JHMI Office of Communications and Public Affairs

May 7, 2000

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Common Lung Exam Often Causes Unnecessary Pain: More Pain Control Needed

A common, invasive procedure used to test for lung disease may be causing patients unnecessary pain, according to a new study. While most physicians always use topical anesthetic before flexible bronchoscopy (FOB), many believe that other pain killers aren't needed. Now, Johns Hopkins researchers have shown that, even when sedatives and analgesics are routinely used, some patients suffer pain.

"This study clearly shows that the procedure causes pain," says Greg Diette, M.D., an assistant professor of pulmonary and critical care medicine at the Hopkins School of Medicine. "In an era when we have access to superior pain medications, there is no excuse not to use them for this exam." 

The results emerged from a study of 481 patients who underwent FOB at Johns Hopkins. Patients filled out two questionnaires, one before the exam and another one 48 hours after, designed to assess memories of the procedure, pain, satisfaction with care, and information provided about FOB. Physicians also kept a record of bronchoscopy technique, patients' underlying medical conditions, and doses of sedatives, analgesics, and topical anesthetic used.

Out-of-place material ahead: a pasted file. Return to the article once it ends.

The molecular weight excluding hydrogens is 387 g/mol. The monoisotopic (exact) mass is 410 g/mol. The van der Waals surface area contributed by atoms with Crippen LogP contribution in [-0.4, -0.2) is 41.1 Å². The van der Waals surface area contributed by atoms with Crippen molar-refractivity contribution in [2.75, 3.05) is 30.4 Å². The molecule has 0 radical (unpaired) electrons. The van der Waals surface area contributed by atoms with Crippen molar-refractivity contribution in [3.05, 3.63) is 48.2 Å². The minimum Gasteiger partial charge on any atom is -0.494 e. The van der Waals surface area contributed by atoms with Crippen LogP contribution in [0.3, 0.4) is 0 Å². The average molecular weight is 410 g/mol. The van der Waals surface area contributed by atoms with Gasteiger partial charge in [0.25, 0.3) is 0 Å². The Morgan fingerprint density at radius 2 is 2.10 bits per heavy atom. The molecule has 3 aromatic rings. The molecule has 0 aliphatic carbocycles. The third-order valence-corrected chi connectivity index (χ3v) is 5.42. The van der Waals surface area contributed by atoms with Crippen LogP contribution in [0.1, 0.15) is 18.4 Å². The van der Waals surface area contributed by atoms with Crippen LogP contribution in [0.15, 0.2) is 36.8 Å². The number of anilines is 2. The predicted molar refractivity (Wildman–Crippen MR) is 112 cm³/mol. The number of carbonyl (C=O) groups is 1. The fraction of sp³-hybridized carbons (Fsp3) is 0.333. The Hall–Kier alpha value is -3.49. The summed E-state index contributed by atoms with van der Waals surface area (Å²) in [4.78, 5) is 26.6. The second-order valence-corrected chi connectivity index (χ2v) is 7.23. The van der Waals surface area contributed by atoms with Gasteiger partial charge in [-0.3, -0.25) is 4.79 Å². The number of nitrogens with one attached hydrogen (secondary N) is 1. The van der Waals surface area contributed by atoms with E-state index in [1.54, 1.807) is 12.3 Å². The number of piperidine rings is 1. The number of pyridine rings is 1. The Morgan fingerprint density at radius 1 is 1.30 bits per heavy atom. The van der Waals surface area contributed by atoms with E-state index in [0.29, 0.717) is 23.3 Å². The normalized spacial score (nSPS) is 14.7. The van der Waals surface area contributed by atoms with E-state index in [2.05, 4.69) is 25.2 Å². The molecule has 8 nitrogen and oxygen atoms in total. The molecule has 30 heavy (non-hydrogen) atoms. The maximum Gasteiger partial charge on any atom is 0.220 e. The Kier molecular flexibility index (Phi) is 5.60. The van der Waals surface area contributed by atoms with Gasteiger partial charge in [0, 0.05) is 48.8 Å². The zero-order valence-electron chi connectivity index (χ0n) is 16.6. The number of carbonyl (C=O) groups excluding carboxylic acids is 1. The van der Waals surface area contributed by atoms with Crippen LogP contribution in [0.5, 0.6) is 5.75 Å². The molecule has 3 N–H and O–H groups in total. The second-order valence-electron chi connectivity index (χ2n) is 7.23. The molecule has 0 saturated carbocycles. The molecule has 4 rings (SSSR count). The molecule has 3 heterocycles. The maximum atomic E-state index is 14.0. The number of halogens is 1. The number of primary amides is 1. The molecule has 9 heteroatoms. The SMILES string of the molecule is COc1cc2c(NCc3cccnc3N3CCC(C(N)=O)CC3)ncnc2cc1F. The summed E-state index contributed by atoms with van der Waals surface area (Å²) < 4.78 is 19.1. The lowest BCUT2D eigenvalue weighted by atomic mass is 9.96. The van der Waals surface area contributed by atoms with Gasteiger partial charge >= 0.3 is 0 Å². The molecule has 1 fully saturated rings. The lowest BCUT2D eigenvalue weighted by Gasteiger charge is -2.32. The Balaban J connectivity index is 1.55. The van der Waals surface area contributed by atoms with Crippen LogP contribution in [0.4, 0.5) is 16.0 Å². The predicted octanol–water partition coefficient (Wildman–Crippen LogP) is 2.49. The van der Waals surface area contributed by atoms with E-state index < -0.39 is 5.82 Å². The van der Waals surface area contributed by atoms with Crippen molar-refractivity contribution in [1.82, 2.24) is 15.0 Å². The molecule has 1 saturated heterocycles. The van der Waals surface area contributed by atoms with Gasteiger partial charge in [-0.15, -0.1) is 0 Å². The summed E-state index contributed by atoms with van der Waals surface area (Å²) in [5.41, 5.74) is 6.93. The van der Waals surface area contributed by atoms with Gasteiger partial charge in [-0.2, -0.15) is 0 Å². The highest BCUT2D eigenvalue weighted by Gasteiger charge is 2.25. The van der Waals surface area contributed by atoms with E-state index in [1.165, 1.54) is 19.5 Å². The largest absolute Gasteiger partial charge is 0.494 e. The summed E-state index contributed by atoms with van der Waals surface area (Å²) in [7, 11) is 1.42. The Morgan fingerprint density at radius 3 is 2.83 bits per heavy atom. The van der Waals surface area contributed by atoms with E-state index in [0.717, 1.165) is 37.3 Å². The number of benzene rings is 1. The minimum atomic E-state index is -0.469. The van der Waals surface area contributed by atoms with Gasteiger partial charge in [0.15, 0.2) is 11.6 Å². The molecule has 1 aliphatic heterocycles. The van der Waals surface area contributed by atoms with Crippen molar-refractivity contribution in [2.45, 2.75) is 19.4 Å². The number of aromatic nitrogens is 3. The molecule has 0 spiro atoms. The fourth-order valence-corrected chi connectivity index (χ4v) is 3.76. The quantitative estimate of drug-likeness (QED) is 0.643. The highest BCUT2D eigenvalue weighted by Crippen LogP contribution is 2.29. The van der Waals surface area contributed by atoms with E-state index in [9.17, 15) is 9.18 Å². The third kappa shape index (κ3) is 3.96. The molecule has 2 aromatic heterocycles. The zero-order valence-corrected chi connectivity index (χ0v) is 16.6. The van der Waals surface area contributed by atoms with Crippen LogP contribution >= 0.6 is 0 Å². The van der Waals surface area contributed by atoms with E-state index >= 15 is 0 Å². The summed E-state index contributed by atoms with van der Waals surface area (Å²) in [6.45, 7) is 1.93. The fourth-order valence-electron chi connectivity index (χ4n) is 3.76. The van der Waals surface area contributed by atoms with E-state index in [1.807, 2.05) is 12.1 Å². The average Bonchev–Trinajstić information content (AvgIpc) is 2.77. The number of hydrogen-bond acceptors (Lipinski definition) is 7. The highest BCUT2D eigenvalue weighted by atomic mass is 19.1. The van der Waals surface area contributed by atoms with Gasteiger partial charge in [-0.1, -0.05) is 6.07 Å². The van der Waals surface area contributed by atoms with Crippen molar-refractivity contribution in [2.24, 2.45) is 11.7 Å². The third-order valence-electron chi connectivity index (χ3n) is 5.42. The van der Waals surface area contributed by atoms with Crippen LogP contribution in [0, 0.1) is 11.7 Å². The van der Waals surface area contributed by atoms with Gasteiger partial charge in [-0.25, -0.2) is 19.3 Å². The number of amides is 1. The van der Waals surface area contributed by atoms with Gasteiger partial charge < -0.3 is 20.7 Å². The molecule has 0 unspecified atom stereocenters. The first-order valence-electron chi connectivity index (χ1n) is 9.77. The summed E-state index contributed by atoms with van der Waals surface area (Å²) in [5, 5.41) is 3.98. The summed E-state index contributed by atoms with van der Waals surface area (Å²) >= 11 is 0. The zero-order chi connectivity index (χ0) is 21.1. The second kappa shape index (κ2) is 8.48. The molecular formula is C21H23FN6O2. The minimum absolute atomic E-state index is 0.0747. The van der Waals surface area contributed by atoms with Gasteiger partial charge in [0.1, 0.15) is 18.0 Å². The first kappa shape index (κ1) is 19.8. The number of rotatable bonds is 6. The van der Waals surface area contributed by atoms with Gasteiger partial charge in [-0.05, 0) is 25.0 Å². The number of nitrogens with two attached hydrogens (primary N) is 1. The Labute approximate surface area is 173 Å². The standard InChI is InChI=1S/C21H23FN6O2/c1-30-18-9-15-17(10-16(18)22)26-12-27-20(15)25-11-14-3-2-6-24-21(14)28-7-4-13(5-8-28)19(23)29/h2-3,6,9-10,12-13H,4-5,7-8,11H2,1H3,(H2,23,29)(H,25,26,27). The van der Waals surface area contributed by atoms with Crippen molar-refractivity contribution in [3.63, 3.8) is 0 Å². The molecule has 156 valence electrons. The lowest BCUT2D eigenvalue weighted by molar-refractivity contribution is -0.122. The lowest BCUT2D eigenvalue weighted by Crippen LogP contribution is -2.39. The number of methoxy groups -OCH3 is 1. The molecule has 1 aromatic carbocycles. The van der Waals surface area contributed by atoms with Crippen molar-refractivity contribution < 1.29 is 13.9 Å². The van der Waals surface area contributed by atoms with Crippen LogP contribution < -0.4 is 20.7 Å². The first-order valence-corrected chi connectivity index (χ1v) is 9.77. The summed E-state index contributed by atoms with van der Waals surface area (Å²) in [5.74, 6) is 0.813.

Although sedatives and analgesics were given almost 100 percent of the time, only 36 percent of patients reported pain control as excellent and 10 percent reported pain control as poor or fair. "The number of patients experiencing pain at some other centers is most likely much higher given that one survey of North American bronchoscopists found that only 51 percent used sedatives routinely," Diette said. 

The researchers also discovered that individuals were more likely to experience pain if they were sicker, less educated or had asthma. "This is the first study to systematically identify which patients are at high risk of experiencing pain," says Diette. "If people have lower levels of education, there may not be good communication with health care providers and they may not understand the procedure. They may not expect the pain and this makes the pain worse." 

Diette believes that better administration of pain medication and increased education about the procedure should help lower the number of people who experience pain during FOB. 

This research will be presented at the American Thoracic Society's conference on May 7.


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